By Sean Ross of @RossOnRadio

I still like “Perfect Illusion” by Lady Gaga. I still pound the dashboard to it—maybe because you can’t really pound the dashboard to “This Town” or “Starving” or most of our current 85 BPM hits. When I’m done with that first spin, I still back it up to just before the song’s much-discussed modulation, so I can hear again the two different places where the song builds and explodes—that modulation is just the first. (The second time is at 2:36.)

But I recognized before my first spin last September was over that you might not like “Perfect Illusion.” The Facebook comments from radio friends were withering. Even my often-like-minded music buddies were, at best, tentative in sharing my enthusiasm. Even though I was happy to make the case publicly for why it should be a hit, I was never unrealistic.

And now I wonder how I would have handled “Perfect Illusion” if I had been at the helm of a CHR station last fall. The chances of it coming all the way home were already lessened by the number of PDs arrayed against it. But it wasn’t an easy record for civilians either. How many spins would have been right to invest to see if listeners could get past its initial stridency? How patient would a group PD have been? Besides, wasn’t that hourly first-day airplay enough for everybody to make up their mind?

Beyond that, if I write about “Perfect Illusion” again, or complain too many times about the sameness of today’s CHR product, are you going to think I can’t hear the hits? It’s hard these days to advocate for any song that is not yet a hit. The only time I got into a Twitter war over a song was Adele’s “Rolling In The Deep,” and I knew I was two weeks from vindication. But I also knew “Send My Love (To Your New Lover)” was the real hit lurking on this Adele album, even when it was somehow inexplicably tagged as a Triple-A record. I didn’t need four months to hear “Cake by the Ocean,” either. But you may only remember the times I advocated for playing Ray Lamontagne at pop radio.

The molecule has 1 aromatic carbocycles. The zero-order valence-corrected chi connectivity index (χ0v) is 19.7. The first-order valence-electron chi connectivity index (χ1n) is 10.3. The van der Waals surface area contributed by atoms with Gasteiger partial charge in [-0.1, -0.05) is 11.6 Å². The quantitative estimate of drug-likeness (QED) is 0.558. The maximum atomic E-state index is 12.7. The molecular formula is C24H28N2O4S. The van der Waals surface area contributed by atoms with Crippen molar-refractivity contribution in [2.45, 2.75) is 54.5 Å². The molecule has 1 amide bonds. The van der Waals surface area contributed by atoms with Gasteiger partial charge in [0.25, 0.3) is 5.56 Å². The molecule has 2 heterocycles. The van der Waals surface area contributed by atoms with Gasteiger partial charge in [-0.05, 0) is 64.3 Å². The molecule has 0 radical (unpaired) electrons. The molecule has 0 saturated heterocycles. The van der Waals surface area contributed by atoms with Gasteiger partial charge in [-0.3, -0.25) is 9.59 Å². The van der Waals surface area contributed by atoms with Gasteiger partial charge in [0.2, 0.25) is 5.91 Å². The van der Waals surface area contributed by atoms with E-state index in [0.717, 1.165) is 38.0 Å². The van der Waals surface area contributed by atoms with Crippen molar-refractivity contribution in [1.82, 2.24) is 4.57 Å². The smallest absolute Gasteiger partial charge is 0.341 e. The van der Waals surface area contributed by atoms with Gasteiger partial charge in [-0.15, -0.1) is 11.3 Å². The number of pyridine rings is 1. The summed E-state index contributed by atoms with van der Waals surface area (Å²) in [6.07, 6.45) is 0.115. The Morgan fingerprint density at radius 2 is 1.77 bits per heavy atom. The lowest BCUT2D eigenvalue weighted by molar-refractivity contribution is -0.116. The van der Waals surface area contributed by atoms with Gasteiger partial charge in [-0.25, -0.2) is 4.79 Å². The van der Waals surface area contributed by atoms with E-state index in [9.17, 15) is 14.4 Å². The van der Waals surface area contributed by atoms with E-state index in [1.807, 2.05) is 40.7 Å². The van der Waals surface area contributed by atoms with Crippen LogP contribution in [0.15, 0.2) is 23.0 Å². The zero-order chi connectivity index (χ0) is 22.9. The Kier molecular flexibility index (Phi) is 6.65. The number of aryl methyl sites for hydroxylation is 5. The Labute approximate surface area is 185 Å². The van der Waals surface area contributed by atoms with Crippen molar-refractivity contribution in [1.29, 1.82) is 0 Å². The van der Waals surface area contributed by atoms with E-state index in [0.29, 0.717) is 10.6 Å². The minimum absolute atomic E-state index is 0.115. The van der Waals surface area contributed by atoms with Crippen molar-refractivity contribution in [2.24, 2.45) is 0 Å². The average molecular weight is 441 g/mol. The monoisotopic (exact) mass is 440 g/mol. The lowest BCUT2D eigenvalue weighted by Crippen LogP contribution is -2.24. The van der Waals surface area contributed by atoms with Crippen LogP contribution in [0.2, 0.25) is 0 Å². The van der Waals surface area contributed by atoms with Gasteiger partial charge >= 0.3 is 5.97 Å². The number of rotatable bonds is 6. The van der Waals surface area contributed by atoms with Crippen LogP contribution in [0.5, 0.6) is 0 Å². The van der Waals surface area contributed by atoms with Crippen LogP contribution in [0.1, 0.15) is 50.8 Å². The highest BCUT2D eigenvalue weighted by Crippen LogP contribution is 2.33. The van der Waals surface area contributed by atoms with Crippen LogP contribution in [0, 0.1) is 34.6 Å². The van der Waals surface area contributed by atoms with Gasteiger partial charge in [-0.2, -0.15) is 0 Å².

I knew early on in my programming education that certain songs would be my favorites only. (This was my favorite song of 1985 at the time). The first mock station “playlist” I put together for myself had 40 songs, ten extras, and pretty much coincided with what I liked at age 14. The next one I did a few years later had 22 songs total. I came to understand that songs went into three piles—the hits (regardless of what you thought about them), personal favorites, and those somewhere in between that were worth advocating for.

In that third pile sits both the magic and the risk. In his autobiography, “The Harmony of Parts,” John Garabedian writes about the buzz that WMEX Boston managed to generate in 1971 by being more aggressive than rival WRKO on the right new music. Garabedian writes about WMEX’s role in discovering “Maggie May” and “Stairway to Heaven,” and making “Nights In White Satin” a hit single after four years. And friends from Boston do remember WMEX as phenomenal at the time.